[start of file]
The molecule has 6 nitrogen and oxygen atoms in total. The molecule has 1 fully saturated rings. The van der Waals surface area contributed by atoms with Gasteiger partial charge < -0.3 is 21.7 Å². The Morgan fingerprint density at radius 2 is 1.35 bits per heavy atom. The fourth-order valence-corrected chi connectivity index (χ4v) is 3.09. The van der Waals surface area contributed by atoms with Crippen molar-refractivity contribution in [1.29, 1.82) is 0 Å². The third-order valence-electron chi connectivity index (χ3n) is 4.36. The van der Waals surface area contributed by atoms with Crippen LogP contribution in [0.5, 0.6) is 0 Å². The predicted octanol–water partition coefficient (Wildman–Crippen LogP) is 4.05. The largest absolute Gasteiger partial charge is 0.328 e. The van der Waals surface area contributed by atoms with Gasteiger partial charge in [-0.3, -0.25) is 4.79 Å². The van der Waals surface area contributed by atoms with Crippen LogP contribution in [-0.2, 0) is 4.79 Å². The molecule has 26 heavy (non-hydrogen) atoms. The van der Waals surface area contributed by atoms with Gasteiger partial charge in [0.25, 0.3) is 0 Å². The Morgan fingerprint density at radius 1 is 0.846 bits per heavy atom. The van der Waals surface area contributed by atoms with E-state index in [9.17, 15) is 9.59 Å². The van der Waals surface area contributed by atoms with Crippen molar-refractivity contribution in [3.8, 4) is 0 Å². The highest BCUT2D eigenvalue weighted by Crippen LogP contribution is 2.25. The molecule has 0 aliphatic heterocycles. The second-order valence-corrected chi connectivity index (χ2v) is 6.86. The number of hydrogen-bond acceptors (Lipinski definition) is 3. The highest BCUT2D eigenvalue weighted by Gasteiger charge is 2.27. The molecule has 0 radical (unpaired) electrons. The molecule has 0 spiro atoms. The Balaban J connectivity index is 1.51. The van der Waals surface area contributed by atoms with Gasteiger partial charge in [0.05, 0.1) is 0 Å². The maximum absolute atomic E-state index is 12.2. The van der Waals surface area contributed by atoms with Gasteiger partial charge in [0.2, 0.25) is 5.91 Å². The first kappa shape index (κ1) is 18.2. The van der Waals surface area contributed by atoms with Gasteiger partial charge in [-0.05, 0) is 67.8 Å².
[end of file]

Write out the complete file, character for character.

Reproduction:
The molecule has 6 nitrogen and oxygen atoms in total. The molecule has 1 fully saturated rings. The van der Waals surface area contributed by atoms with Gasteiger partial charge < -0.3 is 21.7 Å². The Morgan fingerprint density at radius 2 is 1.35 bits per heavy atom. The fourth-order valence-corrected chi connectivity index (χ4v) is 3.09. The van der Waals surface area contributed by atoms with Crippen molar-refractivity contribution in [1.29, 1.82) is 0 Å². The third-order valence-electron chi connectivity index (χ3n) is 4.36. The van der Waals surface area contributed by atoms with Crippen LogP contribution in [0.5, 0.6) is 0 Å². The predicted octanol–water partition coefficient (Wildman–Crippen LogP) is 4.05. The largest absolute Gasteiger partial charge is 0.328 e. The van der Waals surface area contributed by atoms with Gasteiger partial charge in [-0.3, -0.25) is 4.79 Å². The van der Waals surface area contributed by atoms with Crippen LogP contribution in [-0.2, 0) is 4.79 Å². The molecule has 26 heavy (non-hydrogen) atoms. The van der Waals surface area contributed by atoms with Gasteiger partial charge in [0.25, 0.3) is 0 Å². The Morgan fingerprint density at radius 1 is 0.846 bits per heavy atom. The van der Waals surface area contributed by atoms with E-state index in [9.17, 15) is 9.59 Å². The van der Waals surface area contributed by atoms with Crippen molar-refractivity contribution in [3.8, 4) is 0 Å². The highest BCUT2D eigenvalue weighted by Crippen LogP contribution is 2.25. The molecule has 0 aliphatic heterocycles. The second-order valence-corrected chi connectivity index (χ2v) is 6.86. The number of hydrogen-bond acceptors (Lipinski definition) is 3. The highest BCUT2D eigenvalue weighted by Gasteiger charge is 2.27. The molecule has 0 radical (unpaired) electrons. The molecule has 0 spiro atoms. The Balaban J connectivity index is 1.51. The van der Waals surface area contributed by atoms with Gasteiger partial charge in [0.05, 0.1) is 0 Å². The maximum absolute atomic E-state index is 12.2. The van der Waals surface area contributed by atoms with Gasteiger partial charge in [0.2, 0.25) is 5.91 Å². The first kappa shape index (κ1) is 18.2. The van der Waals surface area contributed by atoms with Gasteiger partial charge in [-0.05, 0) is 67.8 Å².